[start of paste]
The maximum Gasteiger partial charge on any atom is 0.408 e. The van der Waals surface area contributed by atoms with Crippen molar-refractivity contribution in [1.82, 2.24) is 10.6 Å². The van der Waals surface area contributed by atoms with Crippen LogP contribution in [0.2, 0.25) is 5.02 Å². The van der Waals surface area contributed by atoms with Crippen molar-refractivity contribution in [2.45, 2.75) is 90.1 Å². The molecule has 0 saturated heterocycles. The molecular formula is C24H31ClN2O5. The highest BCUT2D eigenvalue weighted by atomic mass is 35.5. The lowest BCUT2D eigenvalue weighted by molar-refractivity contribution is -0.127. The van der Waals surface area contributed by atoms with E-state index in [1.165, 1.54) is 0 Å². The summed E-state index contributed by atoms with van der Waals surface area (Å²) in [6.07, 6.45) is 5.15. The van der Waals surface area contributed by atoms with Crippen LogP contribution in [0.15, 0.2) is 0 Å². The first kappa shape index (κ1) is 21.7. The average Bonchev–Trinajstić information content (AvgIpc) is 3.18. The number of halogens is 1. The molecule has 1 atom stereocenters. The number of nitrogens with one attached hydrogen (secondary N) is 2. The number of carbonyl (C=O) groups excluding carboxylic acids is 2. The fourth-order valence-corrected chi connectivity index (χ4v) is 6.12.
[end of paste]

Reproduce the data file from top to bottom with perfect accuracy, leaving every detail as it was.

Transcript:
The maximum Gasteiger partial charge on any atom is 0.408 e. The van der Waals surface area contributed by atoms with Crippen molar-refractivity contribution in [1.82, 2.24) is 10.6 Å². The van der Waals surface area contributed by atoms with Crippen LogP contribution in [0.2, 0.25) is 5.02 Å². The van der Waals surface area contributed by atoms with Crippen molar-refractivity contribution in [2.45, 2.75) is 90.1 Å². The molecule has 0 saturated heterocycles. The molecular formula is C24H31ClN2O5. The highest BCUT2D eigenvalue weighted by atomic mass is 35.5. The lowest BCUT2D eigenvalue weighted by molar-refractivity contribution is -0.127. The van der Waals surface area contributed by atoms with E-state index in [1.165, 1.54) is 0 Å². The summed E-state index contributed by atoms with van der Waals surface area (Å²) in [6.07, 6.45) is 5.15. The van der Waals surface area contributed by atoms with Crippen LogP contribution in [0.15, 0.2) is 0 Å². The first kappa shape index (κ1) is 21.7. The average Bonchev–Trinajstić information content (AvgIpc) is 3.18. The number of halogens is 1. The molecule has 1 atom stereocenters. The number of nitrogens with one attached hydrogen (secondary N) is 2. The number of carbonyl (C=O) groups excluding carboxylic acids is 2. The fourth-order valence-corrected chi connectivity index (χ4v) is 6.12.